Category Archives: Running

If Running is Boring, Maybe It’s You.

While there are many good reasons to run with other runners, I would like to look at the benefits of running alone. Now, I have it on good authority from a number of non-runners that running is boring. They may think that, but they don’t know it, because they never tried it.

Just how boring is it to be with you? Aren’t you interesting? Don’t you have any novel thoughts or insights? One of the advantages to running (alone) is being alone with your thoughts. You can think like you run, following an established course, or just let your thoughts roam freely and see where they go.

If you do this running thing long enough you may reach the point where your running is more at ease. You may eventually experience the zen-like state of non-effort combined with non-thought. This can be very therapeutic beyond the act of exercise, much like a meditation for both body and mind. You are now roaming the world like a free spirit, looking for beauty everywhere – and often finding it.

You may come to realize that the same route looks different every day – in subtle ways. You will realize that the world itself isn’t boring – you are. Well,  only if you so choose.

Want to know what’s way more boring than running? Watching TV.

Who wants to watch other people do interesting and exciting things when you could be doing them yourself? I would rather play basketball than watch it, even if I’m not very good at it. Instead of watching other people travelling through Ireland why not go there and experience it for yourself? Not enough time or money? I see. Well, go for a run. It’s a free way to travel – trade in some couch time for an adventure.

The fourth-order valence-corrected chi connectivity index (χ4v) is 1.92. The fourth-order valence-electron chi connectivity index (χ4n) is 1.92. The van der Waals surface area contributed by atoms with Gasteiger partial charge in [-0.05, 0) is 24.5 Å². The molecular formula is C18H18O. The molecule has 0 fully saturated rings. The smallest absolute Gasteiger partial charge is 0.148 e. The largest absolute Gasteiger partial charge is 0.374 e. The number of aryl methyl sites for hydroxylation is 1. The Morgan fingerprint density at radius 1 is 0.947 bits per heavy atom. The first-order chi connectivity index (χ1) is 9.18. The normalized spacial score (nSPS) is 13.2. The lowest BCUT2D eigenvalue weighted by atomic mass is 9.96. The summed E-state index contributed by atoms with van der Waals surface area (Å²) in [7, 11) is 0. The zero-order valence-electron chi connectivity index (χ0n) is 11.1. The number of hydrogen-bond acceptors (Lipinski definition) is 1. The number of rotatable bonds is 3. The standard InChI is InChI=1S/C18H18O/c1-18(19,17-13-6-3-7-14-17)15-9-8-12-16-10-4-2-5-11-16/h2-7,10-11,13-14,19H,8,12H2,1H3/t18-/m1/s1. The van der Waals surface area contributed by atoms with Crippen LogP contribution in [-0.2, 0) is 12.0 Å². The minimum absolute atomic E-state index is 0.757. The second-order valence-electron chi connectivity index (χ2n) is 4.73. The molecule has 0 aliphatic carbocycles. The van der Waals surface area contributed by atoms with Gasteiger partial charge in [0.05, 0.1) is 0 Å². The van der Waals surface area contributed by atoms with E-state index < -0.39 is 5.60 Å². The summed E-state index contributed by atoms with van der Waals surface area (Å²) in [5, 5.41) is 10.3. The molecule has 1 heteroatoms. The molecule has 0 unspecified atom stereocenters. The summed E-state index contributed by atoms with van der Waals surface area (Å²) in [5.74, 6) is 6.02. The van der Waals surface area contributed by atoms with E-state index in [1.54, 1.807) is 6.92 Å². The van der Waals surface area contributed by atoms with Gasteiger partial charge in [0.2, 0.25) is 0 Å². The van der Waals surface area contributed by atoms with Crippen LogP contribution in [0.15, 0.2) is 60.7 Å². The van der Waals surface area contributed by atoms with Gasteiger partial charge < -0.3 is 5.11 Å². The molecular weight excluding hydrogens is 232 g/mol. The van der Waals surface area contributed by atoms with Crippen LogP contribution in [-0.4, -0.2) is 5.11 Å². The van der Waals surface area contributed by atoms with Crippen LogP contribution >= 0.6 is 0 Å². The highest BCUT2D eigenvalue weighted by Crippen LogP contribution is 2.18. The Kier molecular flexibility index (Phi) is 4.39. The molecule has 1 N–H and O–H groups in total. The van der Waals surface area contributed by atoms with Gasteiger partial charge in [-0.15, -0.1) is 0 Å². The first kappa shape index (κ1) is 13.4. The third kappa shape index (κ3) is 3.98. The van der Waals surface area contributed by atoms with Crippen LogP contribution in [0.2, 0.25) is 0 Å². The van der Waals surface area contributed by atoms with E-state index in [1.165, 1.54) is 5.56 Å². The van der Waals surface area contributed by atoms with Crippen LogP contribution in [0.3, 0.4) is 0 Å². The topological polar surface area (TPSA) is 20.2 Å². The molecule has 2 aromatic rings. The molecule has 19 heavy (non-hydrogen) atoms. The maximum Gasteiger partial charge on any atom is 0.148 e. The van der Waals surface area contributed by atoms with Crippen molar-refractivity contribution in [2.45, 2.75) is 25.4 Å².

While you are enjoying the aspects of an outer world you have never seen, don’t pass up the chance to explore your inner world as well. An entire universe awaits you. Get to know yourself. Many sages throughout history have proposed this to be the essential goal in life.

Just Forget Your Second Wind

Athletes who are competing strenuously in an endurance event have been know to experience something referred to as the second wind. For example, a runner is participating in a 10 kilometer road race. After thirty or forty minutes they seem to have come to the end of their endurance. Their legs are wobbly and there is a feeling of being out of gas. If the runner persists in their effort they may notice, after ten minutes of agony, a resurrgance of energy.

I will not go into all the theories or explanations for the second-wind phenomena, except to explain on my own terms what is the cause, how it can be overcome, and how it has nothing to do with breathing.


The energy your body expends in physical effort comes from glycogen stored in your muscles and liver. At least this is the energy source at the outset – enough for thirty to sixty minutes of strenuous effort and readily available. When an inexperienced or out-of-shape runner goes past this point for the first time the effects will seem strange and awful.

When your glycogen stores run low, your body will switch to an alternate energy source – burning fat. This energy source is not so readily available, and if your body is not used to this switching-over process, it may not happen very quickly either . Hence, the runner experiences a lack of energy for a few, very long minutes, then slowly it comes back. They may have had to walk for a little while, but that second wind eventually did kick in.

As the athlete gets in better shape, and repeats this process of switching from glycogen to fat-burning, the switch becomes less noticeable and more efficient. You no longer need that second-wind and you now know it has nothing to do with breathing or lung capacity.